Each au pair arrives in the U.S. with her own child minding style and expectations. These individual differences spring from her own experiences in her own family as well as from cultural styles typical of her home country. Throughout the world parents want the best for their children, but what is best in one country may not be considered best in another.
Child care customs, games and songs are not universal and no au pair arrives knowing how parents in the U.S. raise and educate their children. This is just one of many aspects of our culture that are unfamiliar to au pairs when they arrive. Much time is spent at orientation educating au pairs about the patterns and expectations in this country. Host families can help their au pairs learn to adjust to American family expectations while the family learns to understand their au pair. Differences in expectations and style underscore the need for adequate orientation to the expectations of your household.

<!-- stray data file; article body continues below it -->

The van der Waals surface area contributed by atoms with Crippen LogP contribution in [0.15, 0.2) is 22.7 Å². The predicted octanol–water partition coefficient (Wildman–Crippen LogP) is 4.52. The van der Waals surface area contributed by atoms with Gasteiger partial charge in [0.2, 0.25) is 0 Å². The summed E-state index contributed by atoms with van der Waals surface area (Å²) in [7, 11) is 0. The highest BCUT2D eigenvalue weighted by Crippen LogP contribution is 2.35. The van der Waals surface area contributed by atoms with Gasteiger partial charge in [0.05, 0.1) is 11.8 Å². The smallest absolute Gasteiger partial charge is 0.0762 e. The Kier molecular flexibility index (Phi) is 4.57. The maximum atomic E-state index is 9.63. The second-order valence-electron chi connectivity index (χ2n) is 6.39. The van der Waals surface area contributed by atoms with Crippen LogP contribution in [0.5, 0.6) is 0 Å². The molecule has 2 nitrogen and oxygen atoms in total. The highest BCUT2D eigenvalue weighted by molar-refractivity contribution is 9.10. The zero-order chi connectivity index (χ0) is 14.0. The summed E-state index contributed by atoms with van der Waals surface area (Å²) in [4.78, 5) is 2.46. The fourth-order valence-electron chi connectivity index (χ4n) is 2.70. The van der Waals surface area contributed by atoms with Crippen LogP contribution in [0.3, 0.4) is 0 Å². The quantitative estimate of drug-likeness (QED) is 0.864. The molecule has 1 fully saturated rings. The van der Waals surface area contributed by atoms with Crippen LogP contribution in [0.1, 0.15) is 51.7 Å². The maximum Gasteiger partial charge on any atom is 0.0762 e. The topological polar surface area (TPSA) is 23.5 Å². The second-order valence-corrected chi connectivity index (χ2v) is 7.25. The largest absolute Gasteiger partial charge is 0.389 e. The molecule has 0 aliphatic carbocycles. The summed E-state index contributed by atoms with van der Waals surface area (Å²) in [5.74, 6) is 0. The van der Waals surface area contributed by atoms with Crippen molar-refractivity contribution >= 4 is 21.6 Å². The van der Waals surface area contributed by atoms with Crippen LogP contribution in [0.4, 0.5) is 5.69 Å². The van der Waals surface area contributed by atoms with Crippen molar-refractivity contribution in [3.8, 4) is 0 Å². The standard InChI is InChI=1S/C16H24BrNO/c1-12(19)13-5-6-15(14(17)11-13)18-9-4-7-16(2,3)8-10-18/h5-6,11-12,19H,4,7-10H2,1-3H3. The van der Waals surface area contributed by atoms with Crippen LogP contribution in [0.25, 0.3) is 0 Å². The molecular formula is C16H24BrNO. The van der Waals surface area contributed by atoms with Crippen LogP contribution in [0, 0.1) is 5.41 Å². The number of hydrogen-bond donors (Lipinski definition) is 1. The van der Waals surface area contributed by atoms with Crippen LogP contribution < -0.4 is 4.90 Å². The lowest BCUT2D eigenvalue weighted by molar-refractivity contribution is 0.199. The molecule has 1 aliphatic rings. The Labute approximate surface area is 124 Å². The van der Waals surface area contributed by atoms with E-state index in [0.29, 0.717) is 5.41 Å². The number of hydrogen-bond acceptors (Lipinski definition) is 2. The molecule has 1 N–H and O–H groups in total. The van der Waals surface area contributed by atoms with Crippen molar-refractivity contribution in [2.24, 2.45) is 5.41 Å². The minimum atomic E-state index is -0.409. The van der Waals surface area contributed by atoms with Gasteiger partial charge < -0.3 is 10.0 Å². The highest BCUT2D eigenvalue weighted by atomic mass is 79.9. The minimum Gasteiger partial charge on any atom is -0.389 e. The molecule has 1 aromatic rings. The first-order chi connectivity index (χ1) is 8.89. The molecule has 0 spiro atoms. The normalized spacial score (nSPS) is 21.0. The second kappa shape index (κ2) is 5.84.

Au pairs will generally be surprised by the abundance of toys and activities typical of most American homes. Their inclination is likely to be towards more imaginative play, unstructured time outside and less directed playtime generally. The pace set by the classes many children attend adds to a hectic lifestyle unfamiliar to many au pairs.
When it comes to discipline, the majority of American parents tend to give choices, reward, and explain, generally being more permissive and “democratic” than is common in other cultures. Au pairs need help in understanding and accepting these practices as otherwise they may just see the children as manipulative or disrespectful when they voice their opinions and negotiate.
The cultural exchange nature of the Au Pair in America program ensures that au pairs are interested in and committed to learning about new ways of caring for children. Keep a discussion open about differences in parenting styles and be sure to help your au pair learn as much as she can about American child rearing.